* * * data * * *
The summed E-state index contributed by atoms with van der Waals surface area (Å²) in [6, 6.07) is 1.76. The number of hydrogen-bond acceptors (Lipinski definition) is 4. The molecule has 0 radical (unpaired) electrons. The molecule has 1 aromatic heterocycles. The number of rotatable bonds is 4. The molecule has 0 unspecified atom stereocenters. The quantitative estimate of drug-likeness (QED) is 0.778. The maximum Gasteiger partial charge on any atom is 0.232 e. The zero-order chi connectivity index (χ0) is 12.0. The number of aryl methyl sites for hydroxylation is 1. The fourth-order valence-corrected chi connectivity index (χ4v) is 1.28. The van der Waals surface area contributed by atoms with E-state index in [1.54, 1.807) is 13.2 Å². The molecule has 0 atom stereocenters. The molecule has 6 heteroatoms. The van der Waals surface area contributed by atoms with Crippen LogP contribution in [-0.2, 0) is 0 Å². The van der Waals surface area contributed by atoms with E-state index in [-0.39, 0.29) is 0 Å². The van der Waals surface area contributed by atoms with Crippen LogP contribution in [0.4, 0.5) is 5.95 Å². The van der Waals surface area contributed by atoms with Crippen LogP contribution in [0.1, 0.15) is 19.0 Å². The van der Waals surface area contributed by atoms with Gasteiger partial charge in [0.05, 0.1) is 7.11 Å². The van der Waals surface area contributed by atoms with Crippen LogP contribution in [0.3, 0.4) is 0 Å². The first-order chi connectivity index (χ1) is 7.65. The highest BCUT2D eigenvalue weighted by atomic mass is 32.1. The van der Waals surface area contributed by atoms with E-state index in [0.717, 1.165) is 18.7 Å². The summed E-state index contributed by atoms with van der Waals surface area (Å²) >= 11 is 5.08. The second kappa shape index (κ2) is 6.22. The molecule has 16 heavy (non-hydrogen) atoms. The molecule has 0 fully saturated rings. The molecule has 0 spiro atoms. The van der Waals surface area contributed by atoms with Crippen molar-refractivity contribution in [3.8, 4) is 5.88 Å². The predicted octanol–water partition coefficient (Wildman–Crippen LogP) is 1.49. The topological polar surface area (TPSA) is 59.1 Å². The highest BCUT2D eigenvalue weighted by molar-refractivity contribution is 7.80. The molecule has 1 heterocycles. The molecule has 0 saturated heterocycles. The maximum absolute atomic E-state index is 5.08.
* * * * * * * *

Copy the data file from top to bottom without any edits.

The summed E-state index contributed by atoms with van der Waals surface area (Å²) in [6, 6.07) is 1.76. The number of hydrogen-bond acceptors (Lipinski definition) is 4. The molecule has 0 radical (unpaired) electrons. The molecule has 1 aromatic heterocycles. The number of rotatable bonds is 4. The molecule has 0 unspecified atom stereocenters. The quantitative estimate of drug-likeness (QED) is 0.778. The maximum Gasteiger partial charge on any atom is 0.232 e. The zero-order chi connectivity index (χ0) is 12.0. The number of aryl methyl sites for hydroxylation is 1. The fourth-order valence-corrected chi connectivity index (χ4v) is 1.28. The van der Waals surface area contributed by atoms with E-state index in [1.54, 1.807) is 13.2 Å². The molecule has 0 atom stereocenters. The molecule has 6 heteroatoms. The van der Waals surface area contributed by atoms with Crippen LogP contribution in [-0.2, 0) is 0 Å². The van der Waals surface area contributed by atoms with E-state index in [-0.39, 0.29) is 0 Å². The van der Waals surface area contributed by atoms with Crippen LogP contribution in [0.4, 0.5) is 5.95 Å². The van der Waals surface area contributed by atoms with Crippen LogP contribution in [0.1, 0.15) is 19.0 Å². The van der Waals surface area contributed by atoms with Gasteiger partial charge in [0.05, 0.1) is 7.11 Å². The van der Waals surface area contributed by atoms with Crippen LogP contribution in [0.3, 0.4) is 0 Å². The first-order chi connectivity index (χ1) is 7.65. The highest BCUT2D eigenvalue weighted by atomic mass is 32.1. The van der Waals surface area contributed by atoms with E-state index in [0.717, 1.165) is 18.7 Å². The summed E-state index contributed by atoms with van der Waals surface area (Å²) >= 11 is 5.08. The second kappa shape index (κ2) is 6.22. The molecule has 16 heavy (non-hydrogen) atoms. The molecule has 0 fully saturated rings. The molecule has 0 spiro atoms. The van der Waals surface area contributed by atoms with Crippen molar-refractivity contribution in [3.8, 4) is 5.88 Å². The predicted octanol–water partition coefficient (Wildman–Crippen LogP) is 1.49. The topological polar surface area (TPSA) is 59.1 Å². The highest BCUT2D eigenvalue weighted by molar-refractivity contribution is 7.80. The molecule has 1 heterocycles. The molecule has 0 saturated heterocycles. The maximum absolute atomic E-state index is 5.08.